HackerDefender is a user-mode rootkit capable of hiding files, processes, system services, system drivers, registry keys and open ports. The HackerDefender rootkit also installs a hidden backdoor that can be used to access the infected computer. This rootkit involves system hooking of various APIs at the user or application space.
In this post, we perform a detailed forensic investigation of the HackerDefender rootkit in order to reverse engineer its functionality. Based on the research we have already done on this rootkit, we know that it is only visible while active in a system’s live memory (versus detection through disk-based investigation). For this reason, we use the WindowsSCOPE Pro 1.0 forensic and cyber analysis tool suite to view the system’s user-level and kernel-level volatile state. We expect both of them to be affected by HackerDefender. The tool’s comparison feature will also be useful in comparing changes in system state caused by the rootkit over time.
We use a virtual machine running Windows XP SP3. Two virtual memory snapshots are taken before and after installing the rootkit. Fig. 1 shows all the running processes on the infected machine.
No suspicious process can be detected. However, a suspicious driver called “hxdefdrv.sys” is present in the driver list. This is the driver loaded by the HackerDefender rootkit as shown in Fig. 2.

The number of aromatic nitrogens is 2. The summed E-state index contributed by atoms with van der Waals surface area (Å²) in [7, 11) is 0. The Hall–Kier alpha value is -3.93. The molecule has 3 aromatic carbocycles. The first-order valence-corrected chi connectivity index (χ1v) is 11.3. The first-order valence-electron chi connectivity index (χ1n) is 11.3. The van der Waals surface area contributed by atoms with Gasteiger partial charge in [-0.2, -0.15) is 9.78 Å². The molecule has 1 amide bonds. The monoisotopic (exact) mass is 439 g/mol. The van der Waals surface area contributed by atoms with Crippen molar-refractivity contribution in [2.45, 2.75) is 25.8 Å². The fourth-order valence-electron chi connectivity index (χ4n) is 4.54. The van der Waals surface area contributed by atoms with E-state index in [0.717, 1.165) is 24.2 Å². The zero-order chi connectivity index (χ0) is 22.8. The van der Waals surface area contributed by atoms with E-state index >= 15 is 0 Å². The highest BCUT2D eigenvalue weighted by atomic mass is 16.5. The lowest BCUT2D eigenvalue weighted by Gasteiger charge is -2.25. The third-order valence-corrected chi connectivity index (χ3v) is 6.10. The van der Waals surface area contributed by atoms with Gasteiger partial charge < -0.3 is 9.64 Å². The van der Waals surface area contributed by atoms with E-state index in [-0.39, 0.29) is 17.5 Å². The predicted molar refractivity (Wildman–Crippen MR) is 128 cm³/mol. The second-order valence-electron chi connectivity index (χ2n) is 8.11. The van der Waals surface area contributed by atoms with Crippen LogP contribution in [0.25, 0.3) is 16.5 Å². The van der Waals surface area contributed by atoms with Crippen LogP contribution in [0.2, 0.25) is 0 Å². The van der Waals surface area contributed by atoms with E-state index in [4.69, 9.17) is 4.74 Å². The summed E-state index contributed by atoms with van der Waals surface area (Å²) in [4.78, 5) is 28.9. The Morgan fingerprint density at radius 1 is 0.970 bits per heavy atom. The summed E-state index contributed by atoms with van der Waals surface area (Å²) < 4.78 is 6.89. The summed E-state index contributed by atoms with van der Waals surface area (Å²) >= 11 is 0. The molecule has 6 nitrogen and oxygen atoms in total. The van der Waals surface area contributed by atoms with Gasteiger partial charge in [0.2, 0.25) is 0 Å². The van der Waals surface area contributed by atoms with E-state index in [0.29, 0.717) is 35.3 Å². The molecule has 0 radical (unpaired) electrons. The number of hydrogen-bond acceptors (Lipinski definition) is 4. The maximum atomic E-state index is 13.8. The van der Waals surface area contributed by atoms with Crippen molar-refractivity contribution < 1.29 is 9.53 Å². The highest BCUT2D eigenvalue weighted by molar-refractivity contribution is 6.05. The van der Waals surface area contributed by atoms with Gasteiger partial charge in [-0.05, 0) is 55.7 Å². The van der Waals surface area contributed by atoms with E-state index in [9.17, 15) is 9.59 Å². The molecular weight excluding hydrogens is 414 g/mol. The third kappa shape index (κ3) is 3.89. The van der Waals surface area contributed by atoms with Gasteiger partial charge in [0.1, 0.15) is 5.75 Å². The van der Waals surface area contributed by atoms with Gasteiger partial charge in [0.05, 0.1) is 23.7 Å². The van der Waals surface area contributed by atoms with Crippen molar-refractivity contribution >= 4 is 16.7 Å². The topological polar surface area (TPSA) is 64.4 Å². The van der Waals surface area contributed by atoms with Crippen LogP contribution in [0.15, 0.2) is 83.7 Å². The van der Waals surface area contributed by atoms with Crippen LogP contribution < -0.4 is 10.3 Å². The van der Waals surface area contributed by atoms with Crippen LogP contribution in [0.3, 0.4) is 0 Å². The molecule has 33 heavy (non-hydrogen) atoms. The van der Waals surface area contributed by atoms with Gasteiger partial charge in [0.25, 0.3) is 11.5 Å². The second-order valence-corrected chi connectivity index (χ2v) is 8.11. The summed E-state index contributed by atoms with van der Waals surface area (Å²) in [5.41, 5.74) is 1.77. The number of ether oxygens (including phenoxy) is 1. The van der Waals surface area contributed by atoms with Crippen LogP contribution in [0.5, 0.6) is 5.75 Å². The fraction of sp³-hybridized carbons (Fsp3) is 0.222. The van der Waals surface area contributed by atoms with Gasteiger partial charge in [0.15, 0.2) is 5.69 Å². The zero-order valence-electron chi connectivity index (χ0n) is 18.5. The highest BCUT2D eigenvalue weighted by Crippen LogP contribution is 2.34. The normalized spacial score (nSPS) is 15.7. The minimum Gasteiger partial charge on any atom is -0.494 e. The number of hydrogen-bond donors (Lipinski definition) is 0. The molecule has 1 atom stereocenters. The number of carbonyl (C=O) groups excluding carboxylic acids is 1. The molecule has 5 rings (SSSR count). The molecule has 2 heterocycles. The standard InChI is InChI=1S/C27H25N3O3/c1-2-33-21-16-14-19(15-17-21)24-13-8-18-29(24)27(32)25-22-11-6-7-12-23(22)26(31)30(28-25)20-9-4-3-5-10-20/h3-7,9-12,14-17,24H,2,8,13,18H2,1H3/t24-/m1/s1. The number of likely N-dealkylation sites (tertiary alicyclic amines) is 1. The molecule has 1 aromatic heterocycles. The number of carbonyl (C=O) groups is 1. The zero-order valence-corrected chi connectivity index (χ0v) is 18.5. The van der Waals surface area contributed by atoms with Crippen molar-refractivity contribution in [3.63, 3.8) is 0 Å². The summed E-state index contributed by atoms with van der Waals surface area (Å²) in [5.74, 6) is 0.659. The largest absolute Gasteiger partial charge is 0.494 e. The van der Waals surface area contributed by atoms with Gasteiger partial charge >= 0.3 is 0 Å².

Note that HackerDefender configuration file offers the attacker the possibility to change the name of this driver to make it harder to detect. Here we kept the default driver name. Many rootkits proceed by hooking kernel APIs. Relevant DLLs to look at in order to find the HackerDefender hooks are kernel32.dll, ntdll.dll and advapi32.dll. We first compare the code of the kernel32 DLL dumped while analysing the winlogon.exe process after and before installing the rootkit. This is done using the compare feature of WindowsSCOPE. The comparison shows that the instructions at address 0x7C801810 are different. This is shown in Fig. 3. We disassemble the code of kernel32.dll on the infected computer and look around memory address 0x7C801810.
The instruction at address 0x7C801812 is a JMP to the address 0x7FF93924, which is outside the kernel32.dll memory space (see Fig. 4). This is clearly a sign of a hook. In fact the instruction at this address should be a PUSH according to the original snapshot.
A look at the export table of kernel32.dll (Fig. 5) shows that 0x7C801812 is the export address of the ReadFile API. Hence we can conclude that the ReadFile API is hooked by the HackerDefender rootkit.
Similar analysis in ntdll.dll and advapi32.dll show that the following APIs are hooked by HackerDefender:
The different JMP instruction used to hook the ntdll.dll APIs are shown in Fig. 6.
The HackerDefender rootkit is one of the most popular Windows rootkits. Its kernel hooking capabilities make it hard to detect without dedicated tools. With its live memory acqusition and analysis, WindowsSCOPE enabled the detection and investigation of the behaviour of such a rootkit.